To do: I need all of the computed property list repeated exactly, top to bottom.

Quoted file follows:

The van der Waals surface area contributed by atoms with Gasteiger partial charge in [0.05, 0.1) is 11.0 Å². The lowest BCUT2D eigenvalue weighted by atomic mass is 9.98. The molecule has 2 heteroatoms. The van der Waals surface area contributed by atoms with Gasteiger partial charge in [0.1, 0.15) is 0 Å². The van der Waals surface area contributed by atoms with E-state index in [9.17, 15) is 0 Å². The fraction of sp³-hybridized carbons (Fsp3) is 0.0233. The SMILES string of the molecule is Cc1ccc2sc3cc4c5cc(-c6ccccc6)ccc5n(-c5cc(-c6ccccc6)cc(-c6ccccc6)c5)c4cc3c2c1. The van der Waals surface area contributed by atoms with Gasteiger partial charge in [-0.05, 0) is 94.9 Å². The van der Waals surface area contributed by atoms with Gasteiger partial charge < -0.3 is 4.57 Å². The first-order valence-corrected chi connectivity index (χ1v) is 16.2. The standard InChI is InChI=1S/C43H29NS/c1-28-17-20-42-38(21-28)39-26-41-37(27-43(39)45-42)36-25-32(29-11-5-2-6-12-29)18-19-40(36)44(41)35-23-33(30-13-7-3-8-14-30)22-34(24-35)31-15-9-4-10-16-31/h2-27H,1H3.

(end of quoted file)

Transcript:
The van der Waals surface area contributed by atoms with Gasteiger partial charge in [0.05, 0.1) is 11.0 Å². The lowest BCUT2D eigenvalue weighted by atomic mass is 9.98. The molecule has 2 heteroatoms. The van der Waals surface area contributed by atoms with Gasteiger partial charge in [0.1, 0.15) is 0 Å². The van der Waals surface area contributed by atoms with E-state index in [9.17, 15) is 0 Å². The fraction of sp³-hybridized carbons (Fsp3) is 0.0233. The SMILES string of the molecule is Cc1ccc2sc3cc4c5cc(-c6ccccc6)ccc5n(-c5cc(-c6ccccc6)cc(-c6ccccc6)c5)c4cc3c2c1. The van der Waals surface area contributed by atoms with Gasteiger partial charge in [-0.05, 0) is 94.9 Å². The van der Waals surface area contributed by atoms with Gasteiger partial charge < -0.3 is 4.57 Å². The first-order valence-corrected chi connectivity index (χ1v) is 16.2. The standard InChI is InChI=1S/C43H29NS/c1-28-17-20-42-38(21-28)39-26-41-37(27-43(39)45-42)36-25-32(29-11-5-2-6-12-29)18-19-40(36)44(41)35-23-33(30-13-7-3-8-14-30)22-34(24-35)31-15-9-4-10-16-31/h2-27H,1H3.